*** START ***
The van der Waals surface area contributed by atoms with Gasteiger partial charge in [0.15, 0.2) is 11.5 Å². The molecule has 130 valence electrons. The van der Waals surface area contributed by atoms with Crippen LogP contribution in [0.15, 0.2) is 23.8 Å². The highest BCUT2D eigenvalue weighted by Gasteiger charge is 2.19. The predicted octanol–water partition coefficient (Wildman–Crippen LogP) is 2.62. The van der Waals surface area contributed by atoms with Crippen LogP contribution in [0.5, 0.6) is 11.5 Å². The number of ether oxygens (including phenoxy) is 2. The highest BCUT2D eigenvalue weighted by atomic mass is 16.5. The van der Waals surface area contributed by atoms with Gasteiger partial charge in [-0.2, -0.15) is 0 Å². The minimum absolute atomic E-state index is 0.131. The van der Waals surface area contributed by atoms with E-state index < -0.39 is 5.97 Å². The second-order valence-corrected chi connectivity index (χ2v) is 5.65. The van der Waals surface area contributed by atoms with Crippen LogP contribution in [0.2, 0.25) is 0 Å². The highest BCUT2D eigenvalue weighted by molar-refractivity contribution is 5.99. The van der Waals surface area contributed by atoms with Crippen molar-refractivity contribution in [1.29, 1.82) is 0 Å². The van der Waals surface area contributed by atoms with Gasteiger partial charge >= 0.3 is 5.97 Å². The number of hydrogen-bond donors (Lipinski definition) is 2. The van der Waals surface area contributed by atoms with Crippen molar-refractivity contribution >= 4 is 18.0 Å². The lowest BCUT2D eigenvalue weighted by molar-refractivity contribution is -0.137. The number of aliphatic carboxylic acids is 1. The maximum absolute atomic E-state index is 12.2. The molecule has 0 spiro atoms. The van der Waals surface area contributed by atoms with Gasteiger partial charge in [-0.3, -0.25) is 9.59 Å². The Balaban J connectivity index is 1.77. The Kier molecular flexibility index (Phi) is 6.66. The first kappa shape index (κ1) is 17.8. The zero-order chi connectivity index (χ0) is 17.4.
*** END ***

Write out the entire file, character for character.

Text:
The van der Waals surface area contributed by atoms with Gasteiger partial charge in [0.15, 0.2) is 11.5 Å². The molecule has 130 valence electrons. The van der Waals surface area contributed by atoms with Crippen LogP contribution in [0.15, 0.2) is 23.8 Å². The highest BCUT2D eigenvalue weighted by Gasteiger charge is 2.19. The predicted octanol–water partition coefficient (Wildman–Crippen LogP) is 2.62. The van der Waals surface area contributed by atoms with Crippen LogP contribution in [0.5, 0.6) is 11.5 Å². The number of ether oxygens (including phenoxy) is 2. The highest BCUT2D eigenvalue weighted by atomic mass is 16.5. The van der Waals surface area contributed by atoms with Gasteiger partial charge in [-0.2, -0.15) is 0 Å². The minimum absolute atomic E-state index is 0.131. The van der Waals surface area contributed by atoms with E-state index < -0.39 is 5.97 Å². The second-order valence-corrected chi connectivity index (χ2v) is 5.65. The van der Waals surface area contributed by atoms with Crippen LogP contribution in [0.2, 0.25) is 0 Å². The highest BCUT2D eigenvalue weighted by molar-refractivity contribution is 5.99. The van der Waals surface area contributed by atoms with Crippen molar-refractivity contribution in [1.29, 1.82) is 0 Å². The van der Waals surface area contributed by atoms with Gasteiger partial charge >= 0.3 is 5.97 Å². The number of hydrogen-bond donors (Lipinski definition) is 2. The van der Waals surface area contributed by atoms with Crippen molar-refractivity contribution >= 4 is 18.0 Å². The lowest BCUT2D eigenvalue weighted by molar-refractivity contribution is -0.137. The number of aliphatic carboxylic acids is 1. The maximum absolute atomic E-state index is 12.2. The molecule has 0 spiro atoms. The van der Waals surface area contributed by atoms with Gasteiger partial charge in [-0.3, -0.25) is 9.59 Å². The Balaban J connectivity index is 1.77. The Kier molecular flexibility index (Phi) is 6.66. The first kappa shape index (κ1) is 17.8. The zero-order chi connectivity index (χ0) is 17.4.